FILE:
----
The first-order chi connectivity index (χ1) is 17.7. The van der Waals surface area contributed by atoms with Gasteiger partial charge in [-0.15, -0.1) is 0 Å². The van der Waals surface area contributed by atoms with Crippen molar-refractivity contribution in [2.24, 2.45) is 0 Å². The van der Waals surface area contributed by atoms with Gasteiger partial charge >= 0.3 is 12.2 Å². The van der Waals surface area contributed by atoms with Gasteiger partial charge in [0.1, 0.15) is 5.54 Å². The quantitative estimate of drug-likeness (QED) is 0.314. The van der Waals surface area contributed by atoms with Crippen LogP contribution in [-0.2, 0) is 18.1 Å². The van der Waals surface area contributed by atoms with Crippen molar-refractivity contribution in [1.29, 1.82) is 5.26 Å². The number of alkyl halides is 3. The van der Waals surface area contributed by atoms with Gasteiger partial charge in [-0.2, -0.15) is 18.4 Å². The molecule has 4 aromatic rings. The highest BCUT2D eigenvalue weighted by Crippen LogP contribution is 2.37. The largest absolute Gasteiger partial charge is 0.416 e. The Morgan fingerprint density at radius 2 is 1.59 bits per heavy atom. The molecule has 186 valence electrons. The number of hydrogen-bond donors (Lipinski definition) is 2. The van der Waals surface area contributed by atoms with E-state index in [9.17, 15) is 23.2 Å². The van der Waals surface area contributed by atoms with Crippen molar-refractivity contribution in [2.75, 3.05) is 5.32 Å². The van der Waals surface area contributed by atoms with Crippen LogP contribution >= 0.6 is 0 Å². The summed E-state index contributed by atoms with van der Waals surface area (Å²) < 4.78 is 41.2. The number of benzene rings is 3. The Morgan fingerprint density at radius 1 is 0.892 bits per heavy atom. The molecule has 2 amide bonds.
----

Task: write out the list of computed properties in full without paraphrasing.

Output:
The first-order chi connectivity index (χ1) is 17.7. The van der Waals surface area contributed by atoms with Gasteiger partial charge in [-0.15, -0.1) is 0 Å². The van der Waals surface area contributed by atoms with Crippen molar-refractivity contribution in [2.24, 2.45) is 0 Å². The van der Waals surface area contributed by atoms with Gasteiger partial charge >= 0.3 is 12.2 Å². The van der Waals surface area contributed by atoms with Gasteiger partial charge in [0.1, 0.15) is 5.54 Å². The quantitative estimate of drug-likeness (QED) is 0.314. The van der Waals surface area contributed by atoms with Crippen LogP contribution in [-0.2, 0) is 18.1 Å². The van der Waals surface area contributed by atoms with Crippen molar-refractivity contribution in [1.29, 1.82) is 5.26 Å². The number of alkyl halides is 3. The van der Waals surface area contributed by atoms with Gasteiger partial charge in [-0.2, -0.15) is 18.4 Å². The molecule has 4 aromatic rings. The highest BCUT2D eigenvalue weighted by Crippen LogP contribution is 2.37. The largest absolute Gasteiger partial charge is 0.416 e. The Morgan fingerprint density at radius 2 is 1.59 bits per heavy atom. The molecule has 186 valence electrons. The number of hydrogen-bond donors (Lipinski definition) is 2. The van der Waals surface area contributed by atoms with E-state index in [9.17, 15) is 23.2 Å². The van der Waals surface area contributed by atoms with Crippen molar-refractivity contribution in [2.75, 3.05) is 5.32 Å². The van der Waals surface area contributed by atoms with Crippen LogP contribution >= 0.6 is 0 Å². The summed E-state index contributed by atoms with van der Waals surface area (Å²) < 4.78 is 41.2. The number of benzene rings is 3. The Morgan fingerprint density at radius 1 is 0.892 bits per heavy atom. The molecule has 2 amide bonds.